Profile #3 is also a hydrie soil and although saturated far shorter periods of time, still shows the strong gray matrix color all the way to the soil surface. Fluctuating water levels in the soil allow air to fill the larger pores as the water level lowers and then trap the air as the water level rises again. When the iron dissolved in the water encounters a zone of trapped air, it farms a strong, red-brown colored precipitate. The precipitated colors are known as concentrations or mottles and are evident here in the AB and B layers. The gray matrix with bright mottles extending to very near the soil surface indicates a hydric soil.
Profile #4 is significantly higher in the landscape and though it weakly displays wetness characteristics it is not a hydric soil. In both the A and B layers the matrix has medium colors associated with the original evenly distributed oxidized iron coatings on sand grains. Small areas of iron depletion and concentration exist, however the segregation process and attendant gray color is not dominant in any layer. This soil is probably saturated to the surface for only very short periods of time and is, therefore, not a hydric soil. Profile #5 is not a hydric soil and shows evidence of saturation only in the deeper layers of the soil. As stated previously, iron depletions and concentrations are evidence of iron segregation due to saturation. The AB layer is saturated and anaerobic so infrequently that gray depletions are almost nonexistent. The deeper B layer shows faint depletions indicating that the soil is saturated only at depth and only for relatively short periods. Since the sail is seldom saturated to the surface and only saturated at depth for short periods of time, it is not a hydric soil. Profile #6 occupying the highest landscape position in this series, shows essentially no evidence of saturation and is not a hydrie soil. In this soil.the vertical redistribution of iron into horizons is associated with water percolating down through the soil profile. As a result, iron is evenly distributed within each of the soil layers. Saturation is either absent or restricted to such brief periods that the soil dues not develop anaerobic conditions, thus preventing iron segregation and development of the gray matrix within the soil horizons. The absence of inundation also prevents the development of organic accumulations on the surface.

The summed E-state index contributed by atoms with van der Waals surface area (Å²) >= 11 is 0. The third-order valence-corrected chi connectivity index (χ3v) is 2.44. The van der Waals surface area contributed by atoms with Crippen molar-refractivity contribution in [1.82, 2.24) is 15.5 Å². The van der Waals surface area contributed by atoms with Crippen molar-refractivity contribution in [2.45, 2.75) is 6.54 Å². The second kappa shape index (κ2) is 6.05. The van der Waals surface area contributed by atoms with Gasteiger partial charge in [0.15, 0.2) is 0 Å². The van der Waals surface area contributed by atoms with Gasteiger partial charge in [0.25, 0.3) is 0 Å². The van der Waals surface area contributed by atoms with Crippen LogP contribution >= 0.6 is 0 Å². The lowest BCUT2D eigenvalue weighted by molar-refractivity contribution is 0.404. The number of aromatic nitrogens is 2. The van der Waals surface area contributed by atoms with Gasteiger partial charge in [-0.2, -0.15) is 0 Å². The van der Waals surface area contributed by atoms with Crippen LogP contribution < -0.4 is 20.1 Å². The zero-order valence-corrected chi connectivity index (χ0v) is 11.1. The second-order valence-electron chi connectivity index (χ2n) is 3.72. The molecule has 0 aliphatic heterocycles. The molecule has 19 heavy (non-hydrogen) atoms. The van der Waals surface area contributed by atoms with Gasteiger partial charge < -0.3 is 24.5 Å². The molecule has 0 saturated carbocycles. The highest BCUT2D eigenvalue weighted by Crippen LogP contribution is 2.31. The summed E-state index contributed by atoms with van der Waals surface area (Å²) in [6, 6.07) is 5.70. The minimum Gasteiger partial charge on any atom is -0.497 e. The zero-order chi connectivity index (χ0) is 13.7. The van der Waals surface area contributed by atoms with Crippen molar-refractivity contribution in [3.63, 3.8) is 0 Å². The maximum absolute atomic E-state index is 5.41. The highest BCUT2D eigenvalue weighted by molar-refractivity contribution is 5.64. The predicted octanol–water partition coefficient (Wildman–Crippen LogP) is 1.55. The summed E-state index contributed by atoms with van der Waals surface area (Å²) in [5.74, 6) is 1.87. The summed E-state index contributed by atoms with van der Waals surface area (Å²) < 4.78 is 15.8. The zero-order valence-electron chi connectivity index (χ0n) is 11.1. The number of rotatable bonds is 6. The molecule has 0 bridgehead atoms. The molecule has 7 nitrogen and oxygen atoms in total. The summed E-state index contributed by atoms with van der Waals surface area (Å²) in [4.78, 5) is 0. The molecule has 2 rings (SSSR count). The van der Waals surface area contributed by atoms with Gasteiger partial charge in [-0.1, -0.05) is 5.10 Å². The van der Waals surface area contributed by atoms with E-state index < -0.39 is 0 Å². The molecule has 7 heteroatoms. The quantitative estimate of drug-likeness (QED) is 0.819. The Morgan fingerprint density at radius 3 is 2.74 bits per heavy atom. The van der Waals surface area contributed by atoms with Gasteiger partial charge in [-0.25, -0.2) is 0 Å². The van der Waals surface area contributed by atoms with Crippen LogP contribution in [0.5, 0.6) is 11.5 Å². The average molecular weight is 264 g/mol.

Organic soils have lower bulk densities, that is lower weight per unit of volume, than mineral soils. Consequently, organic soils have more pore space and greater water holding capacity and while flooded can be more than 80 percent water by volume. By contrast, minerals soils are usually less than 55 percent water. However, water holding capacity has little effect on flood storage because the pores are usually filled and do not readily release moisture from the less porous lower layers.